World Cafe Looks Back: Jazz Greats | WAMU 88.5 - American University Radio

NPR : World Cafe

Filed Under:

World Cafe Looks Back: Jazz Greats

Throughout the month of October, we celebrated the 20th anniversary of World Cafe by revisiting some of the best and most memorable interviews of the past 20 years.

Today's World Cafe session features three talented musicians who've uniquely shaped the evolution of jazz: Sonny Rollins, Stanley Clarke and Jack DeJohnette.

The show begins with a look back at the career of Sonny Rollins, one of the greatest living saxophone players. Inspired by the likes of Fats Waller, Rollins says he feels "a holy obligation" to evoke his heroes in his playing. Rollins has released 57 studio albums, and he stopped by World Cafe in 2007 after releasing Sonny Please, his first in five years. In this interview (one of our best), he discusses his lifelong desire to elevate jazz in society, his performances with The Rolling Stones, and the ways his grandmother instilled in him a passion for activism.

From Rollins, we turn to Jack DeJohnette, the Chicago-bred drummer who played with legends like John Coltrane, Miles Davis, Joe Henderson and Thelonious Monk. In this 1998 interview, DeJohnette explains how his uncle, an influential DJ, introduced him to jazz through his collection of 78s. He recounts discovering his talent when a drum set was left in his basement, as well as his experience playing with Davis on Bitches Brew.

Finally, we close with bassist Stanley Clarke. Declared a legend at 25, Clarke was likely the first bassist to headline jazz tours overseas, and he invented both the piccolo bass and tenor bass. In this 2007 interview, Clarke describes his musical childhood in his school's band and orchestra, and discusses his album The Toys of Men.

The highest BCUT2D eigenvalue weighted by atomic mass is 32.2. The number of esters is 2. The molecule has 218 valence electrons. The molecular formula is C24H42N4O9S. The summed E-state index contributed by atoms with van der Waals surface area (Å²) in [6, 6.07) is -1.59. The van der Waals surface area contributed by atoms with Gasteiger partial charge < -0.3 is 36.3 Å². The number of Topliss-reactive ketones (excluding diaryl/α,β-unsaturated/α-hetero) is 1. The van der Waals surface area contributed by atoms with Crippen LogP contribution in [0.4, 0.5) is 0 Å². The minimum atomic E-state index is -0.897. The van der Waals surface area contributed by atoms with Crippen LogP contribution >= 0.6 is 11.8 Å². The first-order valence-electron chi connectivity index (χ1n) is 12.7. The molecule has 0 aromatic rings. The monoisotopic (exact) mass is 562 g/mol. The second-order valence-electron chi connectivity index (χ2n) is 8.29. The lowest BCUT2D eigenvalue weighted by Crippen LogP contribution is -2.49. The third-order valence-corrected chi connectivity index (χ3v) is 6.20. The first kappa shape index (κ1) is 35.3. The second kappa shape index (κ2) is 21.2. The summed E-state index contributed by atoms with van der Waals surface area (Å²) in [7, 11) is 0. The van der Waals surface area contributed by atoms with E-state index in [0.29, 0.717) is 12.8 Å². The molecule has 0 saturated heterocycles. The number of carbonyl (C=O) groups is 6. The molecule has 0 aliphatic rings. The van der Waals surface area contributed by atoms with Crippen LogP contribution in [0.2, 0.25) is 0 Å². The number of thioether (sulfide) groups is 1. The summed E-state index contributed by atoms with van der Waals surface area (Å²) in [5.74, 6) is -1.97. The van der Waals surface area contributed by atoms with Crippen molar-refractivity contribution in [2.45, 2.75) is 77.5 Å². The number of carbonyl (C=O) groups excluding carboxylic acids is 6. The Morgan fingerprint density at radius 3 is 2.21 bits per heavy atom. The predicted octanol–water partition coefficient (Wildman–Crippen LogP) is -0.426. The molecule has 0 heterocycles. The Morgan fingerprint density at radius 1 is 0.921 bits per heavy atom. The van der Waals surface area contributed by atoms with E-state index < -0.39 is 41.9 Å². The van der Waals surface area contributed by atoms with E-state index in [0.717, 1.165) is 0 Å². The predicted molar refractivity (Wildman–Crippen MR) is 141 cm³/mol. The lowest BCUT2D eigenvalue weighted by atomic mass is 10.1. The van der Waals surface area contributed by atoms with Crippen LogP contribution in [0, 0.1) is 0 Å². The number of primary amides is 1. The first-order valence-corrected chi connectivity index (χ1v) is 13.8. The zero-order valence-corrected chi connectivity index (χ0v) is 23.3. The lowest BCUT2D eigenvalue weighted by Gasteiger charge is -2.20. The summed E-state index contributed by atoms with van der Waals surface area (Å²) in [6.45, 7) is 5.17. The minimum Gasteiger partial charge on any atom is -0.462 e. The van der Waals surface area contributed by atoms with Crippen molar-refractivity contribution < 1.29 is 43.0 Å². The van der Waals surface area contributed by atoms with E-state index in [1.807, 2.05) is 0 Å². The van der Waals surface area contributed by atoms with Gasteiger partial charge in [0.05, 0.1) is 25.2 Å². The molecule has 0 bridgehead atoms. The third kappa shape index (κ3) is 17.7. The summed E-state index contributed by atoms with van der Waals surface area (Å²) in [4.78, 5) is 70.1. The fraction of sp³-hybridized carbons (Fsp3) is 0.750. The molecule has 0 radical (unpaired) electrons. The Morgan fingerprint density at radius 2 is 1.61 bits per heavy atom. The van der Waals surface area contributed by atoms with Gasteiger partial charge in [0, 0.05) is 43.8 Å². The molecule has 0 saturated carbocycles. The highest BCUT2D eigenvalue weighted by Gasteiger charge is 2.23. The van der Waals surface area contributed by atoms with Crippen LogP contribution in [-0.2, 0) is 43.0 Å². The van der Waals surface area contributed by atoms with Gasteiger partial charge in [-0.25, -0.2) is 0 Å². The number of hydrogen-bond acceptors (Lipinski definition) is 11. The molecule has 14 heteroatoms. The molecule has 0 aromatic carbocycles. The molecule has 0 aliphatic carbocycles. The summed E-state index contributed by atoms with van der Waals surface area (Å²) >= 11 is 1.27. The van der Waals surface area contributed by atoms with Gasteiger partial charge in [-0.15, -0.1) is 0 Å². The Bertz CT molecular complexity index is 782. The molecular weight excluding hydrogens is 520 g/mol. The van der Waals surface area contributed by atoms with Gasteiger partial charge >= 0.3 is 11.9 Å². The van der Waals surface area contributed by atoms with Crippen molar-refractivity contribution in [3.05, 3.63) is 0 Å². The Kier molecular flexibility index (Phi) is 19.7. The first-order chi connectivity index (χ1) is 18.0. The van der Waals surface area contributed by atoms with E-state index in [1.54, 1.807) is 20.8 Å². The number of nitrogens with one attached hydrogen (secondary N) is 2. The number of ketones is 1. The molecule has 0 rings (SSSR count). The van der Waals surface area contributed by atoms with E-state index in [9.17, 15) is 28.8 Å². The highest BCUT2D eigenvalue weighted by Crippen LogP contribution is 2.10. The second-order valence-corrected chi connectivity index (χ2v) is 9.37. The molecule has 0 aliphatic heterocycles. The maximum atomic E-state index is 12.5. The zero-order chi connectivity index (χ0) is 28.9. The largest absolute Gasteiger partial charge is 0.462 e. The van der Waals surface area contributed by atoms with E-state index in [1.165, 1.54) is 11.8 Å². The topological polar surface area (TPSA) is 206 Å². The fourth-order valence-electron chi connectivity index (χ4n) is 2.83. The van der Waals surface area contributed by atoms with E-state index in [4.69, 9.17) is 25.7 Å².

This segment originally aired on October 17, 2011.

Copyright 2012 WXPN-FM. To see more, visit http://www.xpn.org/.

NPR

A 'Lasciviously LA' Lunch With Crime Novelist James Ellroy

Ellroy's new novel, Perfidia, follows the Los Angeles police response to a brutal murder on the eve of Pearl Harbor. In a vintage steakhouse, the author discusses the book and his tech-free lifestyle.
NPR

Reality Check For Young Farmers: It's An Expensive 'Habit'

More young people are trying their hand at farming, hoping to make a living out of it. But, as it turns out, passion and grit are just a few of the prerequisites for success.
NPR

Clintons Return To Iowa To Rally Democratic Hopefuls

The Clintons are back in Iowa at an event that is the place to see and be seen for ambitious Democrats. NPR's Arun Rath talks with national political correspondent Don Gonyea.
NPR

Gaming Expert: Destiny Is Good, But 'There's Not Much There'

The much-anticipated video game, Destiny, was released this week. NPR's Lynn Neary speaks with gaming expert Adam Sessler about the new game and whether it was worth all the hype.

Leave a Comment

Help keep the conversation civil. Please refer to our Terms of Use and Code of Conduct before posting your comments.